0
\$\begingroup\$

I have the following code from a JavaScript file:

$("body").on("click",".edit",function(){
    var list=$(this).closest("a").data("list");
    var seira=$(this).closest("a").data("order");
    //alert(navbar_edit[list][seira]);
    var edit=navbar_edit[list][seira];
    navbar_edit[list][seira]=prompt("Change property",edit);
    exportLists();

});
$("body").on("click",".edit-save",function(){
    var property=$(this).closest("a").text();
    property=property.substring(0,property.length-4);
    alert(property);
    var list=$(this).closest(".list-group").attr("id");
    list=list.substring(list.length-1);
    navbar_edit[list].push(property);
    exportLists();
});

As you can see, I use $("body") 3 times to execute 3 different actions. Is there any way to use it only once so I can reduce my code?

\$\endgroup\$
4
  • \$\begingroup\$ I only see two $("body") and two click handlers. \$\endgroup\$ May 20, 2015 at 16:39
  • \$\begingroup\$ It's rather difficult to review just these two handlers in isolation without context. It would help if you also showed us a sample of the HTML and explained the goal that you are trying to achieve. Also, what does exportLists() do, and is it related to all this jQuery selection stuff? \$\endgroup\$ May 20, 2015 at 16:43
  • \$\begingroup\$ almost the whole html content is generated via jquery \$\endgroup\$
    – cssGEEK
    May 20, 2015 at 21:18
  • \$\begingroup\$ Can you just describe it then? \$\endgroup\$ May 20, 2015 at 21:40

2 Answers 2

1
\$\begingroup\$

Like many jQuery methods, .on() returns jQuery object which you can use for chaining purpose.

Sidenote: You should take into account that prompt method may return null if the user cancel dialog. Therefore you have to check the returning value before assigning it to the target variable (navbar_edit[list][seira]).

So the code may look like this:

$("body").on("click",".edit",function(){
    var list=$(this).closest("a").data("list");
    var seira=$(this).closest("a").data("order");
    //alert(navbar_edit[list][seira]);
    var edit=navbar_edit[list][seira];
    var v=prompt("Change property",edit);
    if (v) navbar_edit[list][seira]=v;
    exportLists();

}).on("click",".edit-save",function(){
    var property=$(this).closest("a").text();
    property=property.substring(0,property.length-4);
    alert(property);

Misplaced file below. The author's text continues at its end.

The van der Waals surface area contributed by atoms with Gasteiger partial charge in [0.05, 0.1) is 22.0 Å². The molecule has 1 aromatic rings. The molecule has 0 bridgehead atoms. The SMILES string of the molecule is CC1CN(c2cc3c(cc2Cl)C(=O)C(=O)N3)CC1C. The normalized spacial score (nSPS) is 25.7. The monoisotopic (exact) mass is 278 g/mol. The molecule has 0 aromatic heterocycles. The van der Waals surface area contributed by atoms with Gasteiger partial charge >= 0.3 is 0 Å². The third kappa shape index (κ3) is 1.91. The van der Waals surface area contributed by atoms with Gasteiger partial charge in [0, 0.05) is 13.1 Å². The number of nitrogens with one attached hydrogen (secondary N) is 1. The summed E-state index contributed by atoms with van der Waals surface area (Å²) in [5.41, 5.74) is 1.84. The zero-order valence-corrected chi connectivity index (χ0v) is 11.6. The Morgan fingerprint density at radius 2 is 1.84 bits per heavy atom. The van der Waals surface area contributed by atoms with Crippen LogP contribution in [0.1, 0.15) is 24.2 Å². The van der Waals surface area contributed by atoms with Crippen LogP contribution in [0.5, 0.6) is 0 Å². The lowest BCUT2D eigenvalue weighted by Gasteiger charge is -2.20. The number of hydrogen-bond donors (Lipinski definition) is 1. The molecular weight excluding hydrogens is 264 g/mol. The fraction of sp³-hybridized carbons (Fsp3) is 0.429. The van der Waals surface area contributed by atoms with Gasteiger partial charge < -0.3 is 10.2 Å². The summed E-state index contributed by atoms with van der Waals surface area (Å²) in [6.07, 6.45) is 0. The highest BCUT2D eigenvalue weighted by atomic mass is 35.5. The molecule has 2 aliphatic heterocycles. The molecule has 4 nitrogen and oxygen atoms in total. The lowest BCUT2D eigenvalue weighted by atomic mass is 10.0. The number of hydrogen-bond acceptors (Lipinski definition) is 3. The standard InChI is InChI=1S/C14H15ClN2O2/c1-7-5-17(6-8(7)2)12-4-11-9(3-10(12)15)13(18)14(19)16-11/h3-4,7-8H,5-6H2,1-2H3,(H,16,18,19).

var list=$(this).closest(".list-group").attr("id");
    list=list.substring(list.length-1);
    navbar_edit[list].push(property);
    exportLists();
});
\$\endgroup\$
3
\$\begingroup\$

A few notes:

Always use .slice over .substring (Yes .slice works on strings.), it will support negative selection af strings, eg "abc".slice(0, -1) // "ab"
Storing reused values / objects in variables cleans up the code a lot, eg:

var a = $(this).find('.element').attr('a');
var b = $(this).find('.element').attr('b');
// The above can be written as: 
var $element = $(this).find('.element');
var a = $element.attr('a');
var b = $element.attr('b');
// This is faster and is IMO easier to read.

Meaningful variable names, dont use names like seira when you are referring to an index in an array call it index or list_index etc. (I assume its meaningful in another language but IMO all code should be written in english with english comments, and english variable names.)

Code:

$(document.body).on('click', '.edit', function() {
    var $a = $(this).closest('a');
    var list_id = $a.data('list');
    var index = $a.data('order');

    var current_value = navbar_edit[list][index];
    var new_value = prompt('Change Property', current_value);

    navbar_edit[list][index] = new_value;

    exportLists();
});
$(document.body).on('click', '.edit-save', function() {
    var $a = $(this).closest('a');
    var $listGroup = $(this).closest('.list-group');

    var value = $a.text().slice(0, -4);
    var list_id = $listGroup.attr('id').slice(0, -1); // remove last char

    navbar_edit[list_id].push(value);

    exportLists();
});
\$\endgroup\$
3
  • \$\begingroup\$ well seira in greek is simillar to index.Thanks anyway \$\endgroup\$
    – cssGEEK
    May 20, 2015 at 15:38
  • \$\begingroup\$ All-English code makes more sense. However, if you are going to use Greek, why not write σειρά? That's a valid JavaScript identifier. \$\endgroup\$ May 20, 2015 at 16:48
  • \$\begingroup\$ I didn't know I could use Greek characters \$\endgroup\$
    – cssGEEK
    May 20, 2015 at 18:36

Your Answer

By clicking “Post Your Answer”, you agree to our terms of service and acknowledge you have read our privacy policy.

Not the answer you're looking for? Browse other questions tagged or ask your own question.